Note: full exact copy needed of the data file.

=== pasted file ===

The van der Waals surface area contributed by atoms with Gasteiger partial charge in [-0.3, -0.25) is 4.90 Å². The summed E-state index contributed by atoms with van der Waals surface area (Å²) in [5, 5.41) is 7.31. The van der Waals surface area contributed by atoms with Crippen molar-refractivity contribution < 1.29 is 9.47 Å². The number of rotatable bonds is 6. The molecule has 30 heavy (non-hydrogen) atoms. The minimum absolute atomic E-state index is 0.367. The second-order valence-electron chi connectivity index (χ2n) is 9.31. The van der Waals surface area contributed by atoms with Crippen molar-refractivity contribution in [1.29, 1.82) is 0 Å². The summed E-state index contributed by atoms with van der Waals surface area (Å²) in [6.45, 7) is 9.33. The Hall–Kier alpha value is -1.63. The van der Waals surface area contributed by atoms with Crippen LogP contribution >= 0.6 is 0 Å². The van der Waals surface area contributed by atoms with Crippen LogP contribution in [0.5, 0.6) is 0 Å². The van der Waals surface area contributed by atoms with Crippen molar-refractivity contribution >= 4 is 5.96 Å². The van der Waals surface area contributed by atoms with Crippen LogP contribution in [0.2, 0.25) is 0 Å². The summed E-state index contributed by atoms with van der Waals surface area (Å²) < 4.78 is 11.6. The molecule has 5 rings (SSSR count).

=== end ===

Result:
The van der Waals surface area contributed by atoms with Gasteiger partial charge in [-0.3, -0.25) is 4.90 Å². The summed E-state index contributed by atoms with van der Waals surface area (Å²) in [5, 5.41) is 7.31. The van der Waals surface area contributed by atoms with Crippen molar-refractivity contribution < 1.29 is 9.47 Å². The number of rotatable bonds is 6. The molecule has 30 heavy (non-hydrogen) atoms. The minimum absolute atomic E-state index is 0.367. The second-order valence-electron chi connectivity index (χ2n) is 9.31. The van der Waals surface area contributed by atoms with Crippen molar-refractivity contribution in [1.29, 1.82) is 0 Å². The summed E-state index contributed by atoms with van der Waals surface area (Å²) in [6.45, 7) is 9.33. The Hall–Kier alpha value is -1.63. The van der Waals surface area contributed by atoms with Crippen LogP contribution >= 0.6 is 0 Å². The van der Waals surface area contributed by atoms with Crippen LogP contribution in [0.5, 0.6) is 0 Å². The van der Waals surface area contributed by atoms with Crippen molar-refractivity contribution >= 4 is 5.96 Å². The van der Waals surface area contributed by atoms with Crippen LogP contribution in [0.2, 0.25) is 0 Å². The summed E-state index contributed by atoms with van der Waals surface area (Å²) < 4.78 is 11.6. The molecule has 5 rings (SSSR count).